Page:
Staying on Course Through Continuous Feedback

What if on a casual sunny afternoon trip down the M25, the driver in a vehicle in front of you suddenly decided to hold his steering wheel tightly in place and ignore everything his eyes were telling him about the road ahead? If you were lucky enough to not be caught off guard, you would soon find yourself witnessing a senseless car crash. Albeit substantially less tragic, this is very similar to what happens when development teams go about their business without adequately paying heed to customer feedback. Eventually, they are bound to veer dramatically off course, and cause others to suffer the results of their recklessness.

Unfortunately, the same is often true even when software companies follow established development methods. The popular waterfall model, for example, scopes out requirements only at the start of a project. As a result, once initial feedback is received and a path has been determined, there is no turning back. Most software engineers will be either unable or unwilling to make any changes to a project.

The situation is not made any better when dealing with remote teams, as the distance factor quickly takes its toll on customers and a lack of feedback can be extremely off-putting. With our development centres based in Ukraine, this is something that is particularly concerning to SPG. Consequently, we have spent a great deal of time devising the best approach to creating a wholly transparent development process — at one point even considering live cameras in our offices!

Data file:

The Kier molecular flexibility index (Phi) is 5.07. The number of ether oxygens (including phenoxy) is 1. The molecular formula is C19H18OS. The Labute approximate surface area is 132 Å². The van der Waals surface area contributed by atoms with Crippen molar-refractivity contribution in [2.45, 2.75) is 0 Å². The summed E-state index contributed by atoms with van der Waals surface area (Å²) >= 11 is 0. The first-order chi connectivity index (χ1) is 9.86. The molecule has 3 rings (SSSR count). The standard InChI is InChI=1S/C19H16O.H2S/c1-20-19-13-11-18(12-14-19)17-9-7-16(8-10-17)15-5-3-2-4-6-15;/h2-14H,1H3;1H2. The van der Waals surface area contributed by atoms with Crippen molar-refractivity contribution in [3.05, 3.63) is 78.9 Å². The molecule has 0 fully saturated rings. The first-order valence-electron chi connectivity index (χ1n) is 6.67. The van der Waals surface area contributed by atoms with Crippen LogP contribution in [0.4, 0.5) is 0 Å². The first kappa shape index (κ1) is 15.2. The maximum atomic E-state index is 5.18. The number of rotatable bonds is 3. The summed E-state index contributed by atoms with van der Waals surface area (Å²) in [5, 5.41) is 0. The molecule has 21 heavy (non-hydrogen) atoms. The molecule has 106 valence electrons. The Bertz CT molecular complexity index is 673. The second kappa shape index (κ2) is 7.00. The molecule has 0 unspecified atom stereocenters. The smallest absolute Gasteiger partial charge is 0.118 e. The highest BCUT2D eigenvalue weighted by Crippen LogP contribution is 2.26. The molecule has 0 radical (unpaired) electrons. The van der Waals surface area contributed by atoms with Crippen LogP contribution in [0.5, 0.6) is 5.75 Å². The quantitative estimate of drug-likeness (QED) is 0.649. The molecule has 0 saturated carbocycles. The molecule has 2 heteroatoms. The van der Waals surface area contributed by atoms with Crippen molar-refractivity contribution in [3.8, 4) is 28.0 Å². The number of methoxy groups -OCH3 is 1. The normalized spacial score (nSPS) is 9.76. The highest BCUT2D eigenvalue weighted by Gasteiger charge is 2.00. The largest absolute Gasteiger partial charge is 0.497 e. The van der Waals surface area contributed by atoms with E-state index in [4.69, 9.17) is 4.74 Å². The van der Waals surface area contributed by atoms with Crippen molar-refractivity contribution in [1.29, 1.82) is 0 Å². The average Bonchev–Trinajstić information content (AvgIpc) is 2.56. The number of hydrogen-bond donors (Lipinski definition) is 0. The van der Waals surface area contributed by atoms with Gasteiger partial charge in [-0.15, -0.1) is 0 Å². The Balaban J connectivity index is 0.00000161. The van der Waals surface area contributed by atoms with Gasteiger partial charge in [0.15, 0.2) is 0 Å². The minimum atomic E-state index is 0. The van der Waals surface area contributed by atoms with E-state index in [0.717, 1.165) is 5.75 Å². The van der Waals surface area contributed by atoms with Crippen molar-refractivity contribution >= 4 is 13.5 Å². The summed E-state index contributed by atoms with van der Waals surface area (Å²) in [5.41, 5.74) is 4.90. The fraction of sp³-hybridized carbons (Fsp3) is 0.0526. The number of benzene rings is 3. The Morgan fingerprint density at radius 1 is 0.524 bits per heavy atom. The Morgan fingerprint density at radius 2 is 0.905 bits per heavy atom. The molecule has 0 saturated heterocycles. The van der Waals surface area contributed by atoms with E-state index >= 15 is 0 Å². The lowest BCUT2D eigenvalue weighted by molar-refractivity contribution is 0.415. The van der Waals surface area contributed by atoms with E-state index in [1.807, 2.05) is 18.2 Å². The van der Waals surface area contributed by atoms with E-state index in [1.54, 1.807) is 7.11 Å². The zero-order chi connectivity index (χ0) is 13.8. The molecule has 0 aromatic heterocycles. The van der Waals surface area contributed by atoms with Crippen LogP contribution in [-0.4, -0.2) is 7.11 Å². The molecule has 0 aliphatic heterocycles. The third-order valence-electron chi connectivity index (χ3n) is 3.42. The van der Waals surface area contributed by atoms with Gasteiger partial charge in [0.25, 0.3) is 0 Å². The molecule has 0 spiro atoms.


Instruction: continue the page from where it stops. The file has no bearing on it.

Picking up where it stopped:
The final result of our efforts, however, is our own rendition of what Agile calls continuous feedback. This is how SPG are able to ensure that the performance of our teams and evolution of our projects will always be kept on an upward trajectory. The process itself is simple — at each phase of development, we pursue the full involvement of our customers in order to gather their ideas and suggestions. At the same time, seeking complete openness, we make tools available to our clients that aim to keep them fully informed on the status of their projects.

It is important to note that although continuous feedback may conjure images of a flooded inbox, the key term here is transparency, not information overload. Accordingly, instead of relying on countless email updates, we provide all our customers with access to convenient task-tracking systems that enable them to view the progress being made on each assignment, at any moment of their choosing. In fact, because our time-tracking applications are used at the individual level, customers are even able to find out what each developer has been up to, as well as their previous tasks on any given date. In this way, we keep the available data both complete and unobtrusive.

Likewise, due to the iterative nature of our development process, SPG also strive to involve customers in every Sprint planning meeting. In addition to giving businesses a platform to express their concerns, this allows us to keep requirements in close alignment with our clients’ expectations.

By promoting a culture of continuous feedback, Software Planet Group have found that even development teams stand to gain, as they are able to quickly identify faults in their performance and find new ways to improve the quality of their work. Thus, in stark contrast to other companies whose rigid feedback policies often result in an ill-fated shipwreck, we view customer input as a guiding compass, whose insight and direction are essential to delivering quality software with real value.

David Blackwood

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